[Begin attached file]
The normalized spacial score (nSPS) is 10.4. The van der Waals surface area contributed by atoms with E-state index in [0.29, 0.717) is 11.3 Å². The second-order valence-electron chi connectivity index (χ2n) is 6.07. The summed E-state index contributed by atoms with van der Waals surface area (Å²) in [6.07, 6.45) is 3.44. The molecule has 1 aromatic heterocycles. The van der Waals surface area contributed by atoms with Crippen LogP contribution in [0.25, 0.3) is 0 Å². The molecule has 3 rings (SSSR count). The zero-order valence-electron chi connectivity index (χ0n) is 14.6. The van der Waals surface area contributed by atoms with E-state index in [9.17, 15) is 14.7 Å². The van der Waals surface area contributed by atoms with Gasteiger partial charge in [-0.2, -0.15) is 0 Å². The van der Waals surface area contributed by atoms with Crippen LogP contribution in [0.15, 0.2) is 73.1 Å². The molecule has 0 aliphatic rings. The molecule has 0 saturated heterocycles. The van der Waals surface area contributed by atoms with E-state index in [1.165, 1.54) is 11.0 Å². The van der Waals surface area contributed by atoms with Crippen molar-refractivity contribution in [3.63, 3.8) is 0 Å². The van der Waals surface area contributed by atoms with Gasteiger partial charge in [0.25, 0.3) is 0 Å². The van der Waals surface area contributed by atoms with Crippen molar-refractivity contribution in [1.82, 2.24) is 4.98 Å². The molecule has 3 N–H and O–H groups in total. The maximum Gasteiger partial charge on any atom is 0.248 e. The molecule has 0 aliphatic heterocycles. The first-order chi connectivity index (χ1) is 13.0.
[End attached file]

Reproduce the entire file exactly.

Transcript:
The normalized spacial score (nSPS) is 10.4. The van der Waals surface area contributed by atoms with E-state index in [0.29, 0.717) is 11.3 Å². The second-order valence-electron chi connectivity index (χ2n) is 6.07. The summed E-state index contributed by atoms with van der Waals surface area (Å²) in [6.07, 6.45) is 3.44. The molecule has 1 aromatic heterocycles. The van der Waals surface area contributed by atoms with Crippen LogP contribution in [0.25, 0.3) is 0 Å². The molecule has 3 rings (SSSR count). The zero-order valence-electron chi connectivity index (χ0n) is 14.6. The van der Waals surface area contributed by atoms with E-state index in [9.17, 15) is 14.7 Å². The van der Waals surface area contributed by atoms with Gasteiger partial charge in [-0.2, -0.15) is 0 Å². The van der Waals surface area contributed by atoms with Crippen LogP contribution in [0.15, 0.2) is 73.1 Å². The molecule has 0 aliphatic rings. The molecule has 0 saturated heterocycles. The van der Waals surface area contributed by atoms with E-state index in [1.165, 1.54) is 11.0 Å². The van der Waals surface area contributed by atoms with Crippen molar-refractivity contribution in [3.63, 3.8) is 0 Å². The van der Waals surface area contributed by atoms with Gasteiger partial charge in [0.25, 0.3) is 0 Å². The van der Waals surface area contributed by atoms with Crippen molar-refractivity contribution in [1.82, 2.24) is 4.98 Å². The molecule has 3 N–H and O–H groups in total. The maximum Gasteiger partial charge on any atom is 0.248 e. The molecule has 0 aliphatic heterocycles. The first-order chi connectivity index (χ1) is 13.0.